The economic damage caused by measures taken to combat the Covid-19 pandemic are likely to reduce the life expectancy of the poorest people here, it has been warned.
The Health and Social Care Board (HSCB) has been told the official pandemic response may be more harmful than the virus itself.
Minutes from a briefing by one of Northern Ireland's most senior doctors at an HSCB board meeting state "there is a major risk that the cure will be worse than the disease".
Professor Hugo van Woerden, who was director of public health at the Public Health Agency until last week, appeared in front of the board in September and provided a grim assessment of the potential impact of Covid-19 on some of the most vulnerable in society.
According to the minutes of the meeting, Prof van Woerden "indicated that in March, April and May, there was excess mortality that is more than expected deaths" compared to the average for the same time over the last five years.
The document continued: "Professor van Woerden highlighted that there were many more deaths from non-Covid causes than Covid-related in any given week.
"Professor van Woerden emphasised the need to continue to push to maximise the use of health and social care facilities given the rising waiting lists in Northern Ireland.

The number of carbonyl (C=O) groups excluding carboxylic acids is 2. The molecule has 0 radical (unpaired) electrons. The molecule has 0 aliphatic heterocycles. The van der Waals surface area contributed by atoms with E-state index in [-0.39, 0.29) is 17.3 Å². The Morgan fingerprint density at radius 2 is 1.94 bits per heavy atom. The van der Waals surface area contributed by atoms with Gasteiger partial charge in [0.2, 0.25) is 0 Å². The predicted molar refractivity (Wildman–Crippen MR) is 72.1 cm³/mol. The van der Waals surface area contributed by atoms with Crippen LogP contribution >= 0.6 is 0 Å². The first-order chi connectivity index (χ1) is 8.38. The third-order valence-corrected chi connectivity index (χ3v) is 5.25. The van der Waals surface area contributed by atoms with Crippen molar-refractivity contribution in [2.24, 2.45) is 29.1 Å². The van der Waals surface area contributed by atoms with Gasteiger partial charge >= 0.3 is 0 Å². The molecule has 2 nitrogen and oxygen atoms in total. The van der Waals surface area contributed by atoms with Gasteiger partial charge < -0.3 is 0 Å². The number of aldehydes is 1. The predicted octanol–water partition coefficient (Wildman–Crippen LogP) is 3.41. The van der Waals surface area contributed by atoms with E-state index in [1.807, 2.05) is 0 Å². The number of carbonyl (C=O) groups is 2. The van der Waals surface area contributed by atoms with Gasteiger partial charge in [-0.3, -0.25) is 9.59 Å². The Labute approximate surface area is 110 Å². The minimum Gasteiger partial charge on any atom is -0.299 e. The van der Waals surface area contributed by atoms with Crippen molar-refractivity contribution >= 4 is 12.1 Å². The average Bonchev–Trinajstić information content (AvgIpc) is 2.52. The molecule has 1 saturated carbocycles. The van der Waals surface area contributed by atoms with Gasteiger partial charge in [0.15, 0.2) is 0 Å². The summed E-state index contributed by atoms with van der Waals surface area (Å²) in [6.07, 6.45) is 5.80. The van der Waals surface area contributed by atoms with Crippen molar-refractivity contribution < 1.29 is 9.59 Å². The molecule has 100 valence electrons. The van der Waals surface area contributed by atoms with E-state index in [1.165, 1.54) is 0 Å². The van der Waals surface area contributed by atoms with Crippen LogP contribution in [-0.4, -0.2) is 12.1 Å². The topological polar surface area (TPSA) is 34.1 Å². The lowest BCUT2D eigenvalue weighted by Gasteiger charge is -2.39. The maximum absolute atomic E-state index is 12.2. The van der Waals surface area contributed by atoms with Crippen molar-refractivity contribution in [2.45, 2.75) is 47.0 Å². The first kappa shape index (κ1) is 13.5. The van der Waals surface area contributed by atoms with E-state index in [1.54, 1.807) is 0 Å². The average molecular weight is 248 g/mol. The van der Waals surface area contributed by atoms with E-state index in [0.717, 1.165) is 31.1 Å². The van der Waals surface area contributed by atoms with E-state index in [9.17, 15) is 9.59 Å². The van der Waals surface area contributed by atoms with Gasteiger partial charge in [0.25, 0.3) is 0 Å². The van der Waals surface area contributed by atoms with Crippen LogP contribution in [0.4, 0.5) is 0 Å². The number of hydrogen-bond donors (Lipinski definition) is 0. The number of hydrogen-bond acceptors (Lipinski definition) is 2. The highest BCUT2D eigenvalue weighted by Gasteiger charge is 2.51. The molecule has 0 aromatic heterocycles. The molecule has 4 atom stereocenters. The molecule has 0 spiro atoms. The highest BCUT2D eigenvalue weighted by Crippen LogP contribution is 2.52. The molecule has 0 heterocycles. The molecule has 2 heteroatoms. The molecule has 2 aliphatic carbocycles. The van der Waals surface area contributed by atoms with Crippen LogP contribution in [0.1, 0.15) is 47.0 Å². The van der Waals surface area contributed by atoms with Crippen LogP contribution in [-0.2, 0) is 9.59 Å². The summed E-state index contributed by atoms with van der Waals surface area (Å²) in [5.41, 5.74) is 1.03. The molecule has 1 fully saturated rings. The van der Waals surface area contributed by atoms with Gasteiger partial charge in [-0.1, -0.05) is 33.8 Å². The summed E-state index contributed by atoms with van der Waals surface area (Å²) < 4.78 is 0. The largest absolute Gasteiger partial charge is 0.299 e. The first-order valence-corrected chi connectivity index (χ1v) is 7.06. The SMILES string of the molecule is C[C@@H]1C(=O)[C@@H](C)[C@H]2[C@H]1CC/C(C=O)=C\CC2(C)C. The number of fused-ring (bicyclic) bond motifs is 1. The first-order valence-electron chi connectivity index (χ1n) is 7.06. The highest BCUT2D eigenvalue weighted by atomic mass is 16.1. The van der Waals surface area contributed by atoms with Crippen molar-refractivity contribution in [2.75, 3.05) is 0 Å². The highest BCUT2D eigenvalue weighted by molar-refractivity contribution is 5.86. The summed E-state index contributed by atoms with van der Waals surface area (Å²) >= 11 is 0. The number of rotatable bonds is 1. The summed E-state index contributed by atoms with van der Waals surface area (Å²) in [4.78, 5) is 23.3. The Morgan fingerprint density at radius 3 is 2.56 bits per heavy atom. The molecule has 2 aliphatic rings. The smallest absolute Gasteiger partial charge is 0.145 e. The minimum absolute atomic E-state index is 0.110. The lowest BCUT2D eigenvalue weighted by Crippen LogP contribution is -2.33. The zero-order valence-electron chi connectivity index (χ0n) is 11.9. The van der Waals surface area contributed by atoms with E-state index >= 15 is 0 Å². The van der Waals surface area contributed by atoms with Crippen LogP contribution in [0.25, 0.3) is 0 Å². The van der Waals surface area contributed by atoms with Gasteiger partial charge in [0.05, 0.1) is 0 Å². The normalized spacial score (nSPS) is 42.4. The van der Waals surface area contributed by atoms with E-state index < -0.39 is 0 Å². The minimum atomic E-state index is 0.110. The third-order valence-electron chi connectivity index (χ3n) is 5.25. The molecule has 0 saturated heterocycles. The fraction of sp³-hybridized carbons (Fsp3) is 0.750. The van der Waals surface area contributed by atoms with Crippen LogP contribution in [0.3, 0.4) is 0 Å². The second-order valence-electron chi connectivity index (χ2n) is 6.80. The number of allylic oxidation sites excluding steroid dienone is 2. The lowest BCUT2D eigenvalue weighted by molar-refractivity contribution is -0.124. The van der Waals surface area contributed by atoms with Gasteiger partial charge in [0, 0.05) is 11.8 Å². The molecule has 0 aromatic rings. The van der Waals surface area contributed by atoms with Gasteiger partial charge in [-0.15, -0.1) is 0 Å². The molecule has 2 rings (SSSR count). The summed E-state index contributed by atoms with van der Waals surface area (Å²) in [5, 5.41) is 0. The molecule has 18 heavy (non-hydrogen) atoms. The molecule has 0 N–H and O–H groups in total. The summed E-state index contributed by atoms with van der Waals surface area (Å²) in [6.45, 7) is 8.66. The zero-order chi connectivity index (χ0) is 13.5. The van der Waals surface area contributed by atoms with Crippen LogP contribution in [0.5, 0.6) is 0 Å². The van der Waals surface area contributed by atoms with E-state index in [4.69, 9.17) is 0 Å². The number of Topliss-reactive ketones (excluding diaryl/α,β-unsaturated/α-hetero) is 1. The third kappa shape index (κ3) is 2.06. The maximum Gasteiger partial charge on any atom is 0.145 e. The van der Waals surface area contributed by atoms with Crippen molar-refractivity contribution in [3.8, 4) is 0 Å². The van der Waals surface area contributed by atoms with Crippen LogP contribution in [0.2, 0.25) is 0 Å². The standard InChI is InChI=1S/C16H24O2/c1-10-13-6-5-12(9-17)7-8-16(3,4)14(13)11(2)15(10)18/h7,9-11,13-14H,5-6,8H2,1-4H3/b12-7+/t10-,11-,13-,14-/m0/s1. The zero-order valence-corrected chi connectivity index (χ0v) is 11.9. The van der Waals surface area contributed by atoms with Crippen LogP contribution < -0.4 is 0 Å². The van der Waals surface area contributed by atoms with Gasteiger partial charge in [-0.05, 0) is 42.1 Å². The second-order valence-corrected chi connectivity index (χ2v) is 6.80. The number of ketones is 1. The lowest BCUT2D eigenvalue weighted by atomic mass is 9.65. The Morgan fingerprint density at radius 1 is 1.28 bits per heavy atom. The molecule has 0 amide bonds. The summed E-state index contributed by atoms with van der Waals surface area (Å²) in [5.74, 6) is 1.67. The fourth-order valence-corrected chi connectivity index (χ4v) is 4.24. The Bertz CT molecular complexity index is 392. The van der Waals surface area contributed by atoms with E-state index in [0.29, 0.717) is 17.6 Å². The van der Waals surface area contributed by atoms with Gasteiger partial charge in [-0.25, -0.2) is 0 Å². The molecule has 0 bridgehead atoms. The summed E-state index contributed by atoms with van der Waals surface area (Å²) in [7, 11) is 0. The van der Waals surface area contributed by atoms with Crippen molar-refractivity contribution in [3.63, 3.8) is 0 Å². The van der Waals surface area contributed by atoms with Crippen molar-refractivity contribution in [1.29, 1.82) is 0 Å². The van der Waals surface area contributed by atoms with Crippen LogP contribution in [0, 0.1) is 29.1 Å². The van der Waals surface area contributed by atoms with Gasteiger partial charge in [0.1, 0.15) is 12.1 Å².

"He also expressed concern that there will be significant long-term economic damage to society as a result of the response to Covid-19, which is likely to reduce life expectancy in the poorest in society. There is a major risk that the cure will be worse than the disease."
Health inequalities locally are a significant issue, with people living in the most deprived areas more likely to die younger than those living in the most affluent areas.
According to the 2020 Health Inequalities Report, the life expectancy of a man living in the most deprived part of Northern Ireland is 74.6 years - more than seven years less than a man living in the least deprived area. Meanwhile, the female life expectancy in the most deprived area is 79.7 years, compared to 84.1 years for a woman living in the most affluent area.
The Department of Health said it is "aware and has acknowledged the adverse and unavoidable impact of Covid-19 on all parts of society".
It added that a framework had been developed to rebuild services.
The department said: "The best way to ease the pressure on our health service and its staff is to drive down Covid infection rates.
"That's how we can free up more capacity so that more treatments can be provided for non-Covid patients."